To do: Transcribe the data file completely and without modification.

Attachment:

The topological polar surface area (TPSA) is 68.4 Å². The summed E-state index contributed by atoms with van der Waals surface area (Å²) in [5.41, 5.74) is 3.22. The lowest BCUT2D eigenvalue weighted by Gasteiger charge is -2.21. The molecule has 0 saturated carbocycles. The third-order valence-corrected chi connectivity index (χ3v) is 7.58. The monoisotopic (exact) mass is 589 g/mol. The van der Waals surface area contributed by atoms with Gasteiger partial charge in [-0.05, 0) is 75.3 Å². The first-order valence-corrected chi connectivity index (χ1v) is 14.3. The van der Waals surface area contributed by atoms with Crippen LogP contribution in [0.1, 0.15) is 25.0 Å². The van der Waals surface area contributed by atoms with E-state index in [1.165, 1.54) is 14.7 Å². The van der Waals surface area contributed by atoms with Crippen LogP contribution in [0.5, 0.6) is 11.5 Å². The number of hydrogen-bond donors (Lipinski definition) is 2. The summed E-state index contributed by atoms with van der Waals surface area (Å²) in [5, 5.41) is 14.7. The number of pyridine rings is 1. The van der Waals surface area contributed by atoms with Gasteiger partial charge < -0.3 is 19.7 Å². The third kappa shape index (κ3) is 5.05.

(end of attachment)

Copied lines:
The topological polar surface area (TPSA) is 68.4 Å². The summed E-state index contributed by atoms with van der Waals surface area (Å²) in [5.41, 5.74) is 3.22. The lowest BCUT2D eigenvalue weighted by Gasteiger charge is -2.21. The molecule has 0 saturated carbocycles. The third-order valence-corrected chi connectivity index (χ3v) is 7.58. The monoisotopic (exact) mass is 589 g/mol. The van der Waals surface area contributed by atoms with Gasteiger partial charge in [-0.05, 0) is 75.3 Å². The first-order valence-corrected chi connectivity index (χ1v) is 14.3. The van der Waals surface area contributed by atoms with Crippen LogP contribution in [0.1, 0.15) is 25.0 Å². The van der Waals surface area contributed by atoms with E-state index in [1.165, 1.54) is 14.7 Å². The van der Waals surface area contributed by atoms with Crippen LogP contribution in [0.5, 0.6) is 11.5 Å². The number of hydrogen-bond donors (Lipinski definition) is 2. The summed E-state index contributed by atoms with van der Waals surface area (Å²) in [5, 5.41) is 14.7. The number of pyridine rings is 1. The van der Waals surface area contributed by atoms with Gasteiger partial charge < -0.3 is 19.7 Å². The third kappa shape index (κ3) is 5.05.